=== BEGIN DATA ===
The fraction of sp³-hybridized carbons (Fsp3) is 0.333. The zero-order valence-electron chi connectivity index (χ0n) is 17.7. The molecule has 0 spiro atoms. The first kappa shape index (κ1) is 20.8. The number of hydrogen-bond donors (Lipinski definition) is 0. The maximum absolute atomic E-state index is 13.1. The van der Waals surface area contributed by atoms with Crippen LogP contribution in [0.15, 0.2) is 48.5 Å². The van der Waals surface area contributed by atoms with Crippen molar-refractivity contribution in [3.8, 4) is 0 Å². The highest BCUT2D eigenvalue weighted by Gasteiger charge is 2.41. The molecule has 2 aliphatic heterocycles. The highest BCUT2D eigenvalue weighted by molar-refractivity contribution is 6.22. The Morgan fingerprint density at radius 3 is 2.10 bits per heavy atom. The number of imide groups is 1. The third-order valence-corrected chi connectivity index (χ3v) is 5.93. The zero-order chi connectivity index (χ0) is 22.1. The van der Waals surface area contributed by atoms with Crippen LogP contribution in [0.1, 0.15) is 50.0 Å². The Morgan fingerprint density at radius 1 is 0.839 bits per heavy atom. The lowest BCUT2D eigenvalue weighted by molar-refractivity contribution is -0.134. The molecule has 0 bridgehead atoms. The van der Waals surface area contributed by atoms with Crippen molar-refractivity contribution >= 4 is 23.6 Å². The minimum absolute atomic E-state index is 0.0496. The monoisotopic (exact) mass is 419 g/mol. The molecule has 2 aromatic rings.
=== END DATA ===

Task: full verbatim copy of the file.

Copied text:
The fraction of sp³-hybridized carbons (Fsp3) is 0.333. The zero-order valence-electron chi connectivity index (χ0n) is 17.7. The molecule has 0 spiro atoms. The first kappa shape index (κ1) is 20.8. The number of hydrogen-bond donors (Lipinski definition) is 0. The maximum absolute atomic E-state index is 13.1. The van der Waals surface area contributed by atoms with Crippen LogP contribution in [0.15, 0.2) is 48.5 Å². The van der Waals surface area contributed by atoms with Crippen molar-refractivity contribution in [3.8, 4) is 0 Å². The highest BCUT2D eigenvalue weighted by Gasteiger charge is 2.41. The molecule has 2 aliphatic heterocycles. The highest BCUT2D eigenvalue weighted by molar-refractivity contribution is 6.22. The Morgan fingerprint density at radius 3 is 2.10 bits per heavy atom. The number of imide groups is 1. The third-order valence-corrected chi connectivity index (χ3v) is 5.93. The zero-order chi connectivity index (χ0) is 22.1. The van der Waals surface area contributed by atoms with Crippen LogP contribution in [0.1, 0.15) is 50.0 Å². The Morgan fingerprint density at radius 1 is 0.839 bits per heavy atom. The lowest BCUT2D eigenvalue weighted by molar-refractivity contribution is -0.134. The molecule has 0 bridgehead atoms. The van der Waals surface area contributed by atoms with Crippen molar-refractivity contribution >= 4 is 23.6 Å². The minimum absolute atomic E-state index is 0.0496. The monoisotopic (exact) mass is 419 g/mol. The molecule has 2 aromatic rings.